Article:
Dallas gunman was drawn to anger of "black power" groups
The 25-year-old army veteran who killed five Dallas police officers interacted with several "black power" groups, some of which post vitriolic and racist rhetoric online and which sometimes condone violence.
Micah Xavier Johnson's links with the groups were being investigated by U.S. law enforcement on Friday, highlighting the role of little known organizations that rail against racial injustice and police abuses.
Babu Omowale, the co-founder of the Huey P. Newton Gun Club, a Dallas-based black militia that performs armed community patrols, said Johnson came to black community events in Dallas.
"We don't condone it, we don't support it, but we understand it," Omowale told Reuters.
"We can understand how the conditions of America today pushed that man to respond how he did. Every man and woman has his breaking point, and we just think Micah got to his breaking point before anyone else."
Omowale said the club was founded in August 2014 in the wake of black teenager Michael Brown's fatal shooting by police in Ferguson, Missouri, and organizes armed groups under Texas's"open-carry" gun laws to monitor police and drug activity.
He said he did not know Johnson personally but recognized him from gatherings to commemorate black historical events.
"He wasn't a stranger to us." On Facebook, Johnson "liked" the New Black Panther Party, the Black Riders Liberation Party, the Huey P. Newton Gun Club, and the African American Defense League, which following Thursday night's shootings by calling for attacks on "everything in blue except the mail man."
Johnson, who posted anti-white messages on Facebook pages of some of the groups days before his attack, had also liked pages for affiliates of the Anonymous group and conspiracy-minded pages like "Illuminati Exposed Media."
He also liked pages for the Black Lives Matter movement, which advocates peaceful protests against violence towards black people, appeared to have an interest in gun culture, and followed a tactical shooting page called "Guerrilla Approach."
U.S. law enforcement officials said on Friday they were trying to determine the relationship between Johnson, who was killed by police, and the black extremist groups that he praised online.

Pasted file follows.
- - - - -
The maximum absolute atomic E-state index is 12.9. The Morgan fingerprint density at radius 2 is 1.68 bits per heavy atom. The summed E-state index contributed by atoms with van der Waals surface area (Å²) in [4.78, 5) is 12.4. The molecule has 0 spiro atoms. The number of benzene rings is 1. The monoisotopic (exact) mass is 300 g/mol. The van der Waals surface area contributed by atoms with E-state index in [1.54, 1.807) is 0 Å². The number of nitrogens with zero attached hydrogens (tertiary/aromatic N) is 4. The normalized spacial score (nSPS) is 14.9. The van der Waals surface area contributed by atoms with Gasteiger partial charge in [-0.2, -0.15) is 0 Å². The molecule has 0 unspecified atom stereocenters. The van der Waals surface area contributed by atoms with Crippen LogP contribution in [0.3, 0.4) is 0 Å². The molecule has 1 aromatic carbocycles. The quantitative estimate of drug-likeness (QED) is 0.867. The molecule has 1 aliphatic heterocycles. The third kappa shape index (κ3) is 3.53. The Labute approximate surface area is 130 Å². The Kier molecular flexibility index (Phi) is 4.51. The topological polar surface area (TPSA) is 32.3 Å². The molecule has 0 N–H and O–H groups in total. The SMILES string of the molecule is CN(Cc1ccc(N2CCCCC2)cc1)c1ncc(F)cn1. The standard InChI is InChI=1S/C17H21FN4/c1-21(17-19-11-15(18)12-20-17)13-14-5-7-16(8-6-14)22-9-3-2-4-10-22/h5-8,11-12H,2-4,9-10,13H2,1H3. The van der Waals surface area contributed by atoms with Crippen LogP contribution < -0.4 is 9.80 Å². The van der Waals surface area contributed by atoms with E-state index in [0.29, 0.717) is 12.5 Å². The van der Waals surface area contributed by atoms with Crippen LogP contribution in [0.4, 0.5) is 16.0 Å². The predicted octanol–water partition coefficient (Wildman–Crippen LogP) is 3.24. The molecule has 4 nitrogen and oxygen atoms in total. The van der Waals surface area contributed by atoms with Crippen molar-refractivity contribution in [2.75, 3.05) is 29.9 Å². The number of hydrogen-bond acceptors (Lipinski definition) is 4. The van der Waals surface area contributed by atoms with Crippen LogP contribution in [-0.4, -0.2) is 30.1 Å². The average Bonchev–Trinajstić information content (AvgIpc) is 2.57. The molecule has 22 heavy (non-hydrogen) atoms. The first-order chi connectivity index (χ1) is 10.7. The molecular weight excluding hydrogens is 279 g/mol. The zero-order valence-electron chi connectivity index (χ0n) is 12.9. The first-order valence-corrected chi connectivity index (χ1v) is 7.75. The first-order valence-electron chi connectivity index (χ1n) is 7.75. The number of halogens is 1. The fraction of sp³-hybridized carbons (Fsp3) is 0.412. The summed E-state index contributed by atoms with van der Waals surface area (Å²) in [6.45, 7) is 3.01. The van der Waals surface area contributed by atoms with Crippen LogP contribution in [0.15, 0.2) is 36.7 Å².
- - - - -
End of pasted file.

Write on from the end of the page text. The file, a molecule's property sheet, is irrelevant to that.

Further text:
They said it appeared the gunman had acted alone but that they were still investigating whether anyone assisted him in the shootings, which killed five police officers and wounded seven.
NO TRACK RECORD OF VIOLENCE
Experts on hate groups said the black power groups have little track record of violence in the wake of recent high-profile police killings of black men in Ferguson, Baltimore, New York and other cities.
Since the 2014 killing of Brown in Ferguson, no attacks have been carried out by the groups, said Heidi Beirich, the head of the Southern Poverty Law Center's intelligence analysis. "These groups are not associated with violence on a regular basis the way skinheads or neo-Nazis are now," said Beirich.
"They don't have a list of members who have been arrested for crimes the way many white supremacist groups' members have."
The center says there was an increase in the number of chapters of "black separatist" groups to 180 from 113 between 2014 and 2015. It says the New Black Panthers posts "virulently"racist and anti-Semitic messages.
Johnson also displayed a photograph of himself on Facebook with the rapper Professor Griff, a member of the group Public Enemy who has accused law enforcement of harassing him. In a message on Twitter posted on Friday, Professor Griff said he did not know Johnson.
FBI spokesman Chris Allen said the FBI was focused on assisting the Dallas investigation and had no immediate comment on the larger context of Black nationalist attacks on police officers.
Beirich said it was not clear if Johnson belonged to the radical groups he liked on Facebook or simply was influenced by their online literature and ideas. "It may turn out he is a member of one of these organizations but nowadays even white extremists are less and less formal members of groups and engage in propaganda and liked minded racism on the web," Beirich said.
Omowale of the Gun Club said Johnson had been "very compassionate about his people." "It hurt him and broke his heart every day to read on social media about his people being killed by police," he said. "This didn't happen because a man wanted to go out to kill some people. The judicial system in America is corrupt."